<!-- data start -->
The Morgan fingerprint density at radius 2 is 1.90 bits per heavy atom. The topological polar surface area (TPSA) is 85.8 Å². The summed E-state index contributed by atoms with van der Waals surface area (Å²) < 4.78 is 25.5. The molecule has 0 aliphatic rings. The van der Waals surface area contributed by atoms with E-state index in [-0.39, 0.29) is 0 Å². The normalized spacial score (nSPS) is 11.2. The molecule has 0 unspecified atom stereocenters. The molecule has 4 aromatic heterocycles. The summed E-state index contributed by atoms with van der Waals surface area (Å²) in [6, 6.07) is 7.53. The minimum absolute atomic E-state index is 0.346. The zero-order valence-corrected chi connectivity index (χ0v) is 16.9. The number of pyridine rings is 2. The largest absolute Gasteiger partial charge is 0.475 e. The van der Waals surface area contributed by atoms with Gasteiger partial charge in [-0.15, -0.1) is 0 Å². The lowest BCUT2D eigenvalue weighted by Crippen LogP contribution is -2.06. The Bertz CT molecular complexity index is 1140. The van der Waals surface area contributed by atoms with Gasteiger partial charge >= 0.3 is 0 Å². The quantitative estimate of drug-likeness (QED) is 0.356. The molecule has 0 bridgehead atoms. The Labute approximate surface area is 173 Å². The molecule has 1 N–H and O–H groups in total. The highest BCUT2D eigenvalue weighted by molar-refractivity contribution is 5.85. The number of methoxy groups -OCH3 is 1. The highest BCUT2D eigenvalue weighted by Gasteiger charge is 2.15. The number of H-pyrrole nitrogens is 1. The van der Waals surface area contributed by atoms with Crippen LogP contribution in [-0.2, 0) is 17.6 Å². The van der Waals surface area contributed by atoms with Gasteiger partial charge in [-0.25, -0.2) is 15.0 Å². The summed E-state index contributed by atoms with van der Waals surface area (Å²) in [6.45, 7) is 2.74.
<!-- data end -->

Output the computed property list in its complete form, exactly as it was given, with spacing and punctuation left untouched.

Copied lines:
The Morgan fingerprint density at radius 2 is 1.90 bits per heavy atom. The topological polar surface area (TPSA) is 85.8 Å². The summed E-state index contributed by atoms with van der Waals surface area (Å²) < 4.78 is 25.5. The molecule has 0 aliphatic rings. The van der Waals surface area contributed by atoms with E-state index in [-0.39, 0.29) is 0 Å². The normalized spacial score (nSPS) is 11.2. The molecule has 0 unspecified atom stereocenters. The molecule has 4 aromatic heterocycles. The summed E-state index contributed by atoms with van der Waals surface area (Å²) in [6, 6.07) is 7.53. The minimum absolute atomic E-state index is 0.346. The zero-order valence-corrected chi connectivity index (χ0v) is 16.9. The number of pyridine rings is 2. The largest absolute Gasteiger partial charge is 0.475 e. The van der Waals surface area contributed by atoms with Gasteiger partial charge in [-0.15, -0.1) is 0 Å². The lowest BCUT2D eigenvalue weighted by Crippen LogP contribution is -2.06. The Bertz CT molecular complexity index is 1140. The van der Waals surface area contributed by atoms with Gasteiger partial charge >= 0.3 is 0 Å². The quantitative estimate of drug-likeness (QED) is 0.356. The molecule has 0 bridgehead atoms. The Labute approximate surface area is 173 Å². The molecule has 1 N–H and O–H groups in total. The highest BCUT2D eigenvalue weighted by molar-refractivity contribution is 5.85. The number of methoxy groups -OCH3 is 1. The highest BCUT2D eigenvalue weighted by Gasteiger charge is 2.15. The number of H-pyrrole nitrogens is 1. The van der Waals surface area contributed by atoms with Crippen LogP contribution in [-0.2, 0) is 17.6 Å². The van der Waals surface area contributed by atoms with Gasteiger partial charge in [-0.25, -0.2) is 15.0 Å². The summed E-state index contributed by atoms with van der Waals surface area (Å²) in [6.45, 7) is 2.74.